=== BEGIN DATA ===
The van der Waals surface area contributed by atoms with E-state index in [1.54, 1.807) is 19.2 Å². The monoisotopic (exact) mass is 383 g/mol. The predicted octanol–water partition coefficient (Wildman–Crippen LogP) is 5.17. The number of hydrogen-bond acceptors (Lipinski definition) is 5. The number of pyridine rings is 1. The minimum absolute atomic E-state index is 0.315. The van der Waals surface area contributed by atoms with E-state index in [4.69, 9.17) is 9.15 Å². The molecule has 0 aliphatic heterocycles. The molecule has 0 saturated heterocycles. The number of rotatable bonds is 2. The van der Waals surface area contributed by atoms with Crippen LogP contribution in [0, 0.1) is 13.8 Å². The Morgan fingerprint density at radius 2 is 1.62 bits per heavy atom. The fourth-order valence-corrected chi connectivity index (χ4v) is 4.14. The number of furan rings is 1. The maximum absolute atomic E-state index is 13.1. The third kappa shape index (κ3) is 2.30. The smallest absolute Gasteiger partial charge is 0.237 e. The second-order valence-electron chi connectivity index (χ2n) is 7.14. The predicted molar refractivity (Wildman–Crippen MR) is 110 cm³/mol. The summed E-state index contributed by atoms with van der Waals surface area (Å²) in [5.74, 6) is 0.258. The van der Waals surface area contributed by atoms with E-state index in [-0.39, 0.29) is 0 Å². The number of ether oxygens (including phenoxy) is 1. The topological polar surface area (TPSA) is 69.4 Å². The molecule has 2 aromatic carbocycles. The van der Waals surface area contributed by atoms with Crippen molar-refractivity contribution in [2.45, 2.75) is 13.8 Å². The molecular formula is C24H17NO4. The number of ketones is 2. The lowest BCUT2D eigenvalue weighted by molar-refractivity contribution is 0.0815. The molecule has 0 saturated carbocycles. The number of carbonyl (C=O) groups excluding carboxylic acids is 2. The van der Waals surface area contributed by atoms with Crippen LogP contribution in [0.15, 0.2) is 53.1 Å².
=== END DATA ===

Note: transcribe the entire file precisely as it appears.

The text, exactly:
The van der Waals surface area contributed by atoms with E-state index in [1.54, 1.807) is 19.2 Å². The monoisotopic (exact) mass is 383 g/mol. The predicted octanol–water partition coefficient (Wildman–Crippen LogP) is 5.17. The number of hydrogen-bond acceptors (Lipinski definition) is 5. The number of pyridine rings is 1. The minimum absolute atomic E-state index is 0.315. The van der Waals surface area contributed by atoms with E-state index in [4.69, 9.17) is 9.15 Å². The molecule has 0 aliphatic heterocycles. The molecule has 0 saturated heterocycles. The number of rotatable bonds is 2. The van der Waals surface area contributed by atoms with Crippen LogP contribution in [0, 0.1) is 13.8 Å². The Morgan fingerprint density at radius 2 is 1.62 bits per heavy atom. The fourth-order valence-corrected chi connectivity index (χ4v) is 4.14. The number of furan rings is 1. The maximum absolute atomic E-state index is 13.1. The third kappa shape index (κ3) is 2.30. The smallest absolute Gasteiger partial charge is 0.237 e. The second-order valence-electron chi connectivity index (χ2n) is 7.14. The predicted molar refractivity (Wildman–Crippen MR) is 110 cm³/mol. The summed E-state index contributed by atoms with van der Waals surface area (Å²) in [5.74, 6) is 0.258. The van der Waals surface area contributed by atoms with E-state index in [-0.39, 0.29) is 0 Å². The number of ether oxygens (including phenoxy) is 1. The topological polar surface area (TPSA) is 69.4 Å². The molecule has 2 aromatic carbocycles. The van der Waals surface area contributed by atoms with Crippen molar-refractivity contribution in [2.45, 2.75) is 13.8 Å². The molecular formula is C24H17NO4. The number of ketones is 2. The lowest BCUT2D eigenvalue weighted by molar-refractivity contribution is 0.0815. The molecule has 0 saturated carbocycles. The number of carbonyl (C=O) groups excluding carboxylic acids is 2. The van der Waals surface area contributed by atoms with Crippen LogP contribution in [0.15, 0.2) is 53.1 Å².